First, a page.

Sunday, January 24, 2010

Via StLToday...

Corey Black doesn’t mind being known as the “Finger in My Nose” guy.

It’s the title of his new song, and it could be what puts the St. Louis rapper/poet on the map.

“It’s something everybody does,” he says of the impossibly catchy song, which he has found himself having to defend.

“It can’t irritate you that much if you’re doing the same thing, so there’s no reason to judge me. Don’t take it too seriously. The song makes you want to have fun,” he says of “Finger in My Nose,” which has a video shot at Black Label downtown, King Park in Overland, and Coffee Cartel in the Central West End.

He came up with the idea for “Finger in My Nose” after looking at peoples’ poses they struck in their Facebook display pictures. “Everyone had a distinct pose. I said I’m just going to put my finger in my nose to throw people off, get them to start talking about me, and I wanted to get other people to do it.”

Black had folks talking about him ever since he hit St. Louis’ hip-hop and spoken word scene a few years ago with his skinny jeans and DayGlo sneakers. He hit the scene hard at Got Lyrics, Café Soul, and any other open microphone happenings he could find.

In a rare occurrence, he was immediately accepted. “Somebody said ‘I don’t know where you came from but it seems you’ve always been here.’ I think it’s the whole six degrees of separation thing,” he says.

“My whole thing when I first got on the scene,” says Black, who returned to the area in 2007 after serving in the Marines, “was to see who was doing what. I wanted to get a feel for the culture the city had to offer, and make ties with producers, rappers, writers, singers, and poets.”

He hooked up with local players such as Black Spade, Coco Soul, Tech Supreme, Lamar Harris, Tef Poe, Family Affair, Teresa Jenee, Rockwell Knuckles, Coultrain, C. Jay Conrod, and others, and “everything started blossoming.”

That blossoming is heard on his new CD “Play It By Ear,” out Tuesday. He calls it an album “that captures my arrival per se. I wanted to make a soundtrack about my entry, getting into the rap game in St. Louis and the world. The whole time, I was playing it by ear because I never knew who I was going to meet.”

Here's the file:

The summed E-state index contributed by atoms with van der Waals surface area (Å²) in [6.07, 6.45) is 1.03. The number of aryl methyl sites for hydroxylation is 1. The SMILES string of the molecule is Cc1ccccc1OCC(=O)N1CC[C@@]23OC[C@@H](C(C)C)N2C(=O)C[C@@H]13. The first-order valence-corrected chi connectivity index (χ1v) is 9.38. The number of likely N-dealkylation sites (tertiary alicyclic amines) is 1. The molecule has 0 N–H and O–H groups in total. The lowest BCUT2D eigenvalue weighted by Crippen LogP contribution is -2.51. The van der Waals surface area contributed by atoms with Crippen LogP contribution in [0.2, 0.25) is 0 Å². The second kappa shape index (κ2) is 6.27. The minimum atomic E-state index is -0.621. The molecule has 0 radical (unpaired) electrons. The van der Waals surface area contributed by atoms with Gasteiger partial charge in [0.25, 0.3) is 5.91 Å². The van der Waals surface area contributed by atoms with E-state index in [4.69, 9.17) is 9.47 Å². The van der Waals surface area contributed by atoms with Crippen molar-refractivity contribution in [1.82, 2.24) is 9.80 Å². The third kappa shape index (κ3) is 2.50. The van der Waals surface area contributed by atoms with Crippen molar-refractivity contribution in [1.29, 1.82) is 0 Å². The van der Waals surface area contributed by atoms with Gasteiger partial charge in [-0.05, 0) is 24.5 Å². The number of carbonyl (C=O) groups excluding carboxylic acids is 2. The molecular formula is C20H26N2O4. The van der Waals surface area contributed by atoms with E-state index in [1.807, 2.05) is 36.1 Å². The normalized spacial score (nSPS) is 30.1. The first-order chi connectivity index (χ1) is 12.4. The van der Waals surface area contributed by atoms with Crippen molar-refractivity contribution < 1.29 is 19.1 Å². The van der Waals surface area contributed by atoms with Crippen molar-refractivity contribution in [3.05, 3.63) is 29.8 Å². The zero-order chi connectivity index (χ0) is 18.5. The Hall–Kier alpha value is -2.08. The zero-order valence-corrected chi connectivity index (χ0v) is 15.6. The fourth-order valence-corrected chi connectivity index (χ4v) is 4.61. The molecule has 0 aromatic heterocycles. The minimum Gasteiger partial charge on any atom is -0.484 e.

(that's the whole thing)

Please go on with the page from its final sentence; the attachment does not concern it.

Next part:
Black, influenced by acts such as Common, Jay-Z, Michael Jackson, and Bon Jovi, calls “Play It By Ear” a diverse effort that’s more than what you hear on “Finger in My Nose.”

“I stuck with what I was comfortable with. There’s some upbeat hip-hop and new school hip-hop, and soul samples,” says Black, who borrows beats from Anita Baker and Beastie Boys on the CD.

“And it’s a very lyrical CD. But I didn’t want to involve my spoken word on the CD,” says Black, who released a spoken word CD, “The Light,” last year.

“Play It By Ear,” boasting an optical illusion-inspired cover, is executive produced by the collective known as the Force. Guest spots include Theresa Payne, Tech Poe, Tech Supreme, and Rome.

In addition to “Finger in My Nose,” the CD includes “Star,” “Sex Drugs Rock and Roll,” “The Immaculate,” and “They Say St Louis.”

Black calls the latter “My ode to the city. I’m saying how it’s a city of legends. There’s so much great talent here, when I walk through the Loop and see all the stars. I’m talking about how I view St. Louis.”

Despite his new rap CD, Black hesitates when it comes to calling himself a rapper.

“I’m on emcee who likes to do spoken word poetry. I don’t call myself a rapper. I make rap songs and I do rap, but rappers make jingles, so I say emcee and poet. I tell stories. But if you call me a rapper I’ll say, yeah, I rap.”

Catch Corey Black Sunday at H.A.I.K.U. (Haiti Advocates Inspiring Kindred Unity) at Nubia Café, and Sunday at Shop Poetry at Klub Klymaxx at the Ambassador.

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Props, Mr. Black.




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